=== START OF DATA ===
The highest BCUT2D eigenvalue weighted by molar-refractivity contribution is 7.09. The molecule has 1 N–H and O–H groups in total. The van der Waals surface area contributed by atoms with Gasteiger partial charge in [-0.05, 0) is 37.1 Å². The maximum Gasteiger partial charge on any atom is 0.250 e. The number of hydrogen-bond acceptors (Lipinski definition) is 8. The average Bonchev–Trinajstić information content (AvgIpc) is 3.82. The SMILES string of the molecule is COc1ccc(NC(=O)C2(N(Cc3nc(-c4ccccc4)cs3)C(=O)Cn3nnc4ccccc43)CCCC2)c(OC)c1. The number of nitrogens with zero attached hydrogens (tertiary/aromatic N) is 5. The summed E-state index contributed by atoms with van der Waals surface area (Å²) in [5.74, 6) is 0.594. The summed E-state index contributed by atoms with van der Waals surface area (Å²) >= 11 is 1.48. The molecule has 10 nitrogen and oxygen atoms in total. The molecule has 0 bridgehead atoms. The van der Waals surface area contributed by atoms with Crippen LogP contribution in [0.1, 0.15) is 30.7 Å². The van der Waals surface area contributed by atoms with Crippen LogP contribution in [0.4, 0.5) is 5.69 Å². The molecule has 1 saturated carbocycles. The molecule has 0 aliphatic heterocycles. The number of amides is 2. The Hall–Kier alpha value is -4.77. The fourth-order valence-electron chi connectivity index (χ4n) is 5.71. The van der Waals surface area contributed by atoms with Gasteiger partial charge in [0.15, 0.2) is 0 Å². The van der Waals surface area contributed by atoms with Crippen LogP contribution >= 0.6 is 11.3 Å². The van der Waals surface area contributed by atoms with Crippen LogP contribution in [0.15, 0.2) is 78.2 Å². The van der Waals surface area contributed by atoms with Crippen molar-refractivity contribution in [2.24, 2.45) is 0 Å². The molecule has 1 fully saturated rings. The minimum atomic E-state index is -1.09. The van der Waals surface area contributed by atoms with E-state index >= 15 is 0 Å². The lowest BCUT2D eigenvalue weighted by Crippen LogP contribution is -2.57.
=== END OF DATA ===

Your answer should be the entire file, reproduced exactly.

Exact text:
The highest BCUT2D eigenvalue weighted by molar-refractivity contribution is 7.09. The molecule has 1 N–H and O–H groups in total. The van der Waals surface area contributed by atoms with Gasteiger partial charge in [-0.05, 0) is 37.1 Å². The maximum Gasteiger partial charge on any atom is 0.250 e. The number of hydrogen-bond acceptors (Lipinski definition) is 8. The average Bonchev–Trinajstić information content (AvgIpc) is 3.82. The SMILES string of the molecule is COc1ccc(NC(=O)C2(N(Cc3nc(-c4ccccc4)cs3)C(=O)Cn3nnc4ccccc43)CCCC2)c(OC)c1. The number of nitrogens with zero attached hydrogens (tertiary/aromatic N) is 5. The summed E-state index contributed by atoms with van der Waals surface area (Å²) in [5.74, 6) is 0.594. The summed E-state index contributed by atoms with van der Waals surface area (Å²) >= 11 is 1.48. The molecule has 10 nitrogen and oxygen atoms in total. The molecule has 0 bridgehead atoms. The van der Waals surface area contributed by atoms with Crippen LogP contribution in [0.1, 0.15) is 30.7 Å². The van der Waals surface area contributed by atoms with Crippen LogP contribution in [0.4, 0.5) is 5.69 Å². The molecule has 1 saturated carbocycles. The molecule has 0 aliphatic heterocycles. The number of amides is 2. The Hall–Kier alpha value is -4.77. The fourth-order valence-electron chi connectivity index (χ4n) is 5.71. The van der Waals surface area contributed by atoms with Gasteiger partial charge in [0.15, 0.2) is 0 Å². The van der Waals surface area contributed by atoms with Crippen LogP contribution >= 0.6 is 11.3 Å². The van der Waals surface area contributed by atoms with Crippen LogP contribution in [0.15, 0.2) is 78.2 Å². The van der Waals surface area contributed by atoms with Crippen molar-refractivity contribution in [2.24, 2.45) is 0 Å². The molecule has 1 fully saturated rings. The minimum atomic E-state index is -1.09. The van der Waals surface area contributed by atoms with E-state index >= 15 is 0 Å². The lowest BCUT2D eigenvalue weighted by Crippen LogP contribution is -2.57.